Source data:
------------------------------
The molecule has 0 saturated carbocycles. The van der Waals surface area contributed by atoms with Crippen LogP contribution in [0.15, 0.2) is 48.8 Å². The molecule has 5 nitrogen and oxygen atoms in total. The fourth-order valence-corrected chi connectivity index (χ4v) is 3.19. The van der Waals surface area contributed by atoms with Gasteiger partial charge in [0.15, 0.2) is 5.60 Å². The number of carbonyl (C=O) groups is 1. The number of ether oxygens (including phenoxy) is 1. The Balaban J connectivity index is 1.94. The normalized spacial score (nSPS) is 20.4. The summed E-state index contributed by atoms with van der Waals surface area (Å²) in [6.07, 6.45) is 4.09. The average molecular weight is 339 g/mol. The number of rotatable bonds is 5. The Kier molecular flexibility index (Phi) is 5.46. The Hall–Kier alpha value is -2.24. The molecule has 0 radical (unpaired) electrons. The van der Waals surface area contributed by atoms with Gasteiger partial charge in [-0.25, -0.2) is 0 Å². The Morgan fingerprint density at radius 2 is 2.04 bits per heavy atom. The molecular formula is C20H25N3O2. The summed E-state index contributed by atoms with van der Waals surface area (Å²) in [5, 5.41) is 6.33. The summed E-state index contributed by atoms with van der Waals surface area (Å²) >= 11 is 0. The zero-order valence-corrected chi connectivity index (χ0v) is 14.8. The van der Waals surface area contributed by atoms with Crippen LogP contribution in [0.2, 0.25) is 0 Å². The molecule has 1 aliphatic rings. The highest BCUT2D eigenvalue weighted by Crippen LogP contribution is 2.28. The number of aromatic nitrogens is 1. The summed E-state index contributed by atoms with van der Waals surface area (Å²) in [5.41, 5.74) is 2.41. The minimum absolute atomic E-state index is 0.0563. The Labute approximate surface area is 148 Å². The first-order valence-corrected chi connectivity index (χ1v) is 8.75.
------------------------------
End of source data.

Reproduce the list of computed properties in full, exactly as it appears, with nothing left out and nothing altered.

The molecule has 0 saturated carbocycles. The van der Waals surface area contributed by atoms with Crippen LogP contribution in [0.15, 0.2) is 48.8 Å². The molecule has 5 nitrogen and oxygen atoms in total. The fourth-order valence-corrected chi connectivity index (χ4v) is 3.19. The van der Waals surface area contributed by atoms with Gasteiger partial charge in [0.15, 0.2) is 5.60 Å². The number of carbonyl (C=O) groups is 1. The number of ether oxygens (including phenoxy) is 1. The Balaban J connectivity index is 1.94. The normalized spacial score (nSPS) is 20.4. The summed E-state index contributed by atoms with van der Waals surface area (Å²) in [6.07, 6.45) is 4.09. The average molecular weight is 339 g/mol. The number of rotatable bonds is 5. The Kier molecular flexibility index (Phi) is 5.46. The Hall–Kier alpha value is -2.24. The molecule has 0 radical (unpaired) electrons. The van der Waals surface area contributed by atoms with Gasteiger partial charge in [-0.25, -0.2) is 0 Å². The Morgan fingerprint density at radius 2 is 2.04 bits per heavy atom. The molecular formula is C20H25N3O2. The summed E-state index contributed by atoms with van der Waals surface area (Å²) in [5, 5.41) is 6.33. The summed E-state index contributed by atoms with van der Waals surface area (Å²) >= 11 is 0. The zero-order valence-corrected chi connectivity index (χ0v) is 14.8. The van der Waals surface area contributed by atoms with Crippen LogP contribution in [0.2, 0.25) is 0 Å². The molecule has 1 aliphatic rings. The highest BCUT2D eigenvalue weighted by Crippen LogP contribution is 2.28. The number of aromatic nitrogens is 1. The summed E-state index contributed by atoms with van der Waals surface area (Å²) in [5.41, 5.74) is 2.41. The minimum absolute atomic E-state index is 0.0563. The Labute approximate surface area is 148 Å². The first-order valence-corrected chi connectivity index (χ1v) is 8.75.